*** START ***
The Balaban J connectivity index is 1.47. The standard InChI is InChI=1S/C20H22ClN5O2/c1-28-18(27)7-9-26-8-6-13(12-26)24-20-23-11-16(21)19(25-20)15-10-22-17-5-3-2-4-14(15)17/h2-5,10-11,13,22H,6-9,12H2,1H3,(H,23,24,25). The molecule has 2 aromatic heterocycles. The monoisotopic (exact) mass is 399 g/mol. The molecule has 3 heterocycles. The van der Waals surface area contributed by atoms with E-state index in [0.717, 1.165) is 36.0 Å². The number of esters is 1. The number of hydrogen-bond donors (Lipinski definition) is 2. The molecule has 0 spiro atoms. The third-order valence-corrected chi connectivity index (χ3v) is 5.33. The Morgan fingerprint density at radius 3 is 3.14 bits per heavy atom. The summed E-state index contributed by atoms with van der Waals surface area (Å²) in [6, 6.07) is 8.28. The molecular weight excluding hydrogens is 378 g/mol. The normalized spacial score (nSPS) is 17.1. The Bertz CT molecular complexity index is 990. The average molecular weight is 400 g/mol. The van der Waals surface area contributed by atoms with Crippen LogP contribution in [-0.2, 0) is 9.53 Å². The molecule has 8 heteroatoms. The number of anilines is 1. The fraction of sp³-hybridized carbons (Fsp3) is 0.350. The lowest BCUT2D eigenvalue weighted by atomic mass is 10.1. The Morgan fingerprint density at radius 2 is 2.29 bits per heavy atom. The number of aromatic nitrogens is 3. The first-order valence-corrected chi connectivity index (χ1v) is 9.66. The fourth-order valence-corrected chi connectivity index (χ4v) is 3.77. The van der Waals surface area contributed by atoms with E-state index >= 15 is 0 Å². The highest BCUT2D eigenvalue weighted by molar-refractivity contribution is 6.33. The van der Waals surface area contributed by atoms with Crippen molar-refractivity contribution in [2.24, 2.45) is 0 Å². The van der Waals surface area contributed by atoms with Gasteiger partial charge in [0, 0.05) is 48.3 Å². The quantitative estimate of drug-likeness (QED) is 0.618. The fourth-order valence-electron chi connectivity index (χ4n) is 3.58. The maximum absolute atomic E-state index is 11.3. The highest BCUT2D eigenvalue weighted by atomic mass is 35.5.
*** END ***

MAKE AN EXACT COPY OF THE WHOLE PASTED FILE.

The Balaban J connectivity index is 1.47. The standard InChI is InChI=1S/C20H22ClN5O2/c1-28-18(27)7-9-26-8-6-13(12-26)24-20-23-11-16(21)19(25-20)15-10-22-17-5-3-2-4-14(15)17/h2-5,10-11,13,22H,6-9,12H2,1H3,(H,23,24,25). The molecule has 2 aromatic heterocycles. The monoisotopic (exact) mass is 399 g/mol. The molecule has 3 heterocycles. The van der Waals surface area contributed by atoms with E-state index in [0.717, 1.165) is 36.0 Å². The number of esters is 1. The number of hydrogen-bond donors (Lipinski definition) is 2. The molecule has 0 spiro atoms. The third-order valence-corrected chi connectivity index (χ3v) is 5.33. The Morgan fingerprint density at radius 3 is 3.14 bits per heavy atom. The summed E-state index contributed by atoms with van der Waals surface area (Å²) in [6, 6.07) is 8.28. The molecular weight excluding hydrogens is 378 g/mol. The normalized spacial score (nSPS) is 17.1. The Bertz CT molecular complexity index is 990. The average molecular weight is 400 g/mol. The van der Waals surface area contributed by atoms with Crippen LogP contribution in [-0.2, 0) is 9.53 Å². The molecule has 8 heteroatoms. The number of anilines is 1. The fraction of sp³-hybridized carbons (Fsp3) is 0.350. The lowest BCUT2D eigenvalue weighted by atomic mass is 10.1. The Morgan fingerprint density at radius 2 is 2.29 bits per heavy atom. The number of aromatic nitrogens is 3. The first-order valence-corrected chi connectivity index (χ1v) is 9.66. The fourth-order valence-corrected chi connectivity index (χ4v) is 3.77. The van der Waals surface area contributed by atoms with E-state index >= 15 is 0 Å². The highest BCUT2D eigenvalue weighted by molar-refractivity contribution is 6.33. The van der Waals surface area contributed by atoms with Crippen molar-refractivity contribution in [2.24, 2.45) is 0 Å². The van der Waals surface area contributed by atoms with Gasteiger partial charge in [0, 0.05) is 48.3 Å². The quantitative estimate of drug-likeness (QED) is 0.618. The fourth-order valence-electron chi connectivity index (χ4n) is 3.58. The maximum absolute atomic E-state index is 11.3. The highest BCUT2D eigenvalue weighted by atomic mass is 35.5.